Today marks the 18th anniversary of democracy in South Africa. On this day in 1994, people of colour were allowed to vote for the first time, ending Apartheid and white minority-rule in South Africa, with Nelson Mandela being elected into presidency.
Since then, our country has come quite a way! We now have our third democratically-elected president, equal rights for women and all races live in peace and harmony. Ok, maybe thats a bit too optimistic, but in the short time that we have been free, a lot has been done to further equality in my country. It’s hard to imagine the very different world my mother and father grew up in.
For starters, it was close to impossible for non-whites to study engineering during Apartheid. In fact, most of the private-sector was closed off to non-whites due to the harsh racist laws imposed. Most promising young people went into fields such as medicine and law fields that allowed them to practise their professions within their communities. This is why doctors and lawyers are still highly revered in the Indian community of South Africa. (My dentist told me that he would have been an engineer if he had had the opportunity.)
On the other hand, globally, womens’ rights in the education system and the workplace have greatly improved over the last few decade. Part of South Africa’s Constitution, written shortly after Nelson Mandela became leader of our country, creates a platform for women to have equal rights to men in all regards. Over the last decade in particular, the country have implemented key policies to see this dream manifest. As a result, companies in South Africa’s largest industry – one that hires the most amount of engineers in the country – has started realising the value that women add in the workplace.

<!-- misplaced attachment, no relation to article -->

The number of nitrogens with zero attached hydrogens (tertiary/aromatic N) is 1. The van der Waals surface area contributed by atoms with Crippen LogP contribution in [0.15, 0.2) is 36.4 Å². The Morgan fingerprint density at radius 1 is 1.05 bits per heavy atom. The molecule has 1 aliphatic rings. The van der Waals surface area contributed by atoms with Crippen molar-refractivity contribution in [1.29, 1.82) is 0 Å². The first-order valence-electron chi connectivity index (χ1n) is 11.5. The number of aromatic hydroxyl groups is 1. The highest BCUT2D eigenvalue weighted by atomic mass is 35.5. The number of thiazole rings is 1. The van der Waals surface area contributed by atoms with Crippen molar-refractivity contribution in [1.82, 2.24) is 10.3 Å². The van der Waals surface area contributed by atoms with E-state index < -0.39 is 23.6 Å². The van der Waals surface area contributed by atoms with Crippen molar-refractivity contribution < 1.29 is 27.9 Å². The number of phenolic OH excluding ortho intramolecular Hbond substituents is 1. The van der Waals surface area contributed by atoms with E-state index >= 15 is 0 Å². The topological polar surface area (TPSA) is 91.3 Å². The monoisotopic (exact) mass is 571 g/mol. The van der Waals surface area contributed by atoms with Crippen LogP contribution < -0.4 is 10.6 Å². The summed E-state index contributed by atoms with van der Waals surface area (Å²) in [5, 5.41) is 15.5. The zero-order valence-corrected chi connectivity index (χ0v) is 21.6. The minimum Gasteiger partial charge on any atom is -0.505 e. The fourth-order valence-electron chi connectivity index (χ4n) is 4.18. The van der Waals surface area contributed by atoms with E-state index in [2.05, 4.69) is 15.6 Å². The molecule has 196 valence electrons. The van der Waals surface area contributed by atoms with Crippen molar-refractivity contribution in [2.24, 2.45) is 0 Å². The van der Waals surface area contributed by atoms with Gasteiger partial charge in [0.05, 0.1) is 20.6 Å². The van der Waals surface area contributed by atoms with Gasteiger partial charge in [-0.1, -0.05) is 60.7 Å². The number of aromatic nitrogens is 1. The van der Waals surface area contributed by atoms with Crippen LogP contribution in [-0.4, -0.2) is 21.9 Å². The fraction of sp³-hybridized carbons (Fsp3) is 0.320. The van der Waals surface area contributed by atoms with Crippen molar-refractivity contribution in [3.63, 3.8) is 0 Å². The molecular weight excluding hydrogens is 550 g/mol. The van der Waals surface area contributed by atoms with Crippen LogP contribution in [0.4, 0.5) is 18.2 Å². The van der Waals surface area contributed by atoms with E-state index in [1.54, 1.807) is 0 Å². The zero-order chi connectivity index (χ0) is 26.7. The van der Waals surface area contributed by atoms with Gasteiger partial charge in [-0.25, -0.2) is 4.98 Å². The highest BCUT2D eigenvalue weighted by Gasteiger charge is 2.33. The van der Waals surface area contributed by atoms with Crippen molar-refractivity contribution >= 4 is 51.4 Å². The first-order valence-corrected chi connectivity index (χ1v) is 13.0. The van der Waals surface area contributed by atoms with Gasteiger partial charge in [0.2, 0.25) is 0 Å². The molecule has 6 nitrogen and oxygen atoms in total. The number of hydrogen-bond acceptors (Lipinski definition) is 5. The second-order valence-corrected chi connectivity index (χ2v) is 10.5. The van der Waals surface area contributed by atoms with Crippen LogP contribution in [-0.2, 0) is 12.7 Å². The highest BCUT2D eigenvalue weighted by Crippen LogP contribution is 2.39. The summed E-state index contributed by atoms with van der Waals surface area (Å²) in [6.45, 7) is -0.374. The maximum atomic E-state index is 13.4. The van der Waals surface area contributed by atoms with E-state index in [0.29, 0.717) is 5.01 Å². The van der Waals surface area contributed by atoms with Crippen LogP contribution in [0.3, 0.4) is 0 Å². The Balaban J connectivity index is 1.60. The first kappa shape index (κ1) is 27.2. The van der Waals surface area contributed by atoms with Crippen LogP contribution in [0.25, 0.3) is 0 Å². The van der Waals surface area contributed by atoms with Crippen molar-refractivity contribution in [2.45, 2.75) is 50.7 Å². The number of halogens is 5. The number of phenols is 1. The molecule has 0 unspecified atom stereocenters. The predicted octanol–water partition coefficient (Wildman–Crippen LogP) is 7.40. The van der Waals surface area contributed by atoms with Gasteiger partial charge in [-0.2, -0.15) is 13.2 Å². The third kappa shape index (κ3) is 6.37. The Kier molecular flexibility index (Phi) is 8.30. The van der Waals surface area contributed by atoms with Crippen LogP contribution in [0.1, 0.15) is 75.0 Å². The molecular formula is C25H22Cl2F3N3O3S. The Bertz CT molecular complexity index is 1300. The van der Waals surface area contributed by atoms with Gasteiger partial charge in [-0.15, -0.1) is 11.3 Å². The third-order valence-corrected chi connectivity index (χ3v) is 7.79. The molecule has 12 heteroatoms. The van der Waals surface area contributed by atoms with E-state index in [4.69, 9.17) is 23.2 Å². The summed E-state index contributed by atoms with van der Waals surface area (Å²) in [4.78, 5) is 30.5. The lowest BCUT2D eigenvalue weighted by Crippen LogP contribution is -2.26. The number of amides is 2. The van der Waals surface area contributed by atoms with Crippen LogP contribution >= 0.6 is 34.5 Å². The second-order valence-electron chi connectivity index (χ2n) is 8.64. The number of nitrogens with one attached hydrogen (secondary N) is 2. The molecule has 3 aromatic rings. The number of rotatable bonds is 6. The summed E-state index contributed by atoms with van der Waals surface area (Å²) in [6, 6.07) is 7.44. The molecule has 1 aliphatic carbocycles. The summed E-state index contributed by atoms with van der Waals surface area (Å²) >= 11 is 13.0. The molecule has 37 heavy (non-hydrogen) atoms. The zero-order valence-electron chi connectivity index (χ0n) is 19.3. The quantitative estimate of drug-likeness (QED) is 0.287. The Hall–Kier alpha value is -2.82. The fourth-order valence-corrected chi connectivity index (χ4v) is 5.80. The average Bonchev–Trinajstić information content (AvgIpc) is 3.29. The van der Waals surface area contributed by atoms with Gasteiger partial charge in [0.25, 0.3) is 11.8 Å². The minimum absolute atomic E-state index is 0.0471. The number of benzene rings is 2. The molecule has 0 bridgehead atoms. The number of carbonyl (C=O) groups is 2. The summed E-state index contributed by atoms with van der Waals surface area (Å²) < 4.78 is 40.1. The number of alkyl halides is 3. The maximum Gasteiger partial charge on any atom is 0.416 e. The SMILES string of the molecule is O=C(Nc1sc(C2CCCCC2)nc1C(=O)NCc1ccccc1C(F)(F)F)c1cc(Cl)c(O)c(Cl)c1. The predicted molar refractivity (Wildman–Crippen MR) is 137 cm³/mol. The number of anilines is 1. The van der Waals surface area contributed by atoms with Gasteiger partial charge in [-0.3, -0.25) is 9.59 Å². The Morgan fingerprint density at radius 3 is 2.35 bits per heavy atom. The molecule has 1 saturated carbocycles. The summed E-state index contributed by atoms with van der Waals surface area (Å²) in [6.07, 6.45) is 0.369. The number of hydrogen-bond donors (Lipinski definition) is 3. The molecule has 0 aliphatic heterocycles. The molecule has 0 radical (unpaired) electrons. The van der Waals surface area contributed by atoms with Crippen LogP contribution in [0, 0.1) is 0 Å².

Mining in South Africa is by far the most important sector of our economy – a large piece of the pie which until recently had been completely closed off to non-whites and women. Due to legislation, women have been encouraged and aided into careers in the mining industry – from both a developmental/ technical standpoint, as well as a business and leadership one. Despite the support women get, most still bear the brunt of discrimination in its many forms in the workplace. As elsewhere in the world, this is changing, however slowly.
Working in this space, I have been fortunate to encounter amazing women who have managed to make their mark in the toughest of industries despite real challenges. So much has changed in the last 18years that its impossible to imagine how my life would have been in those days. I am really grateful to the men and women who sacrificed their freedom, reputation, careers and even lives to bring freedom to me and every other South African.
HAPPY FREEDOM DAY SOUTH AFRICA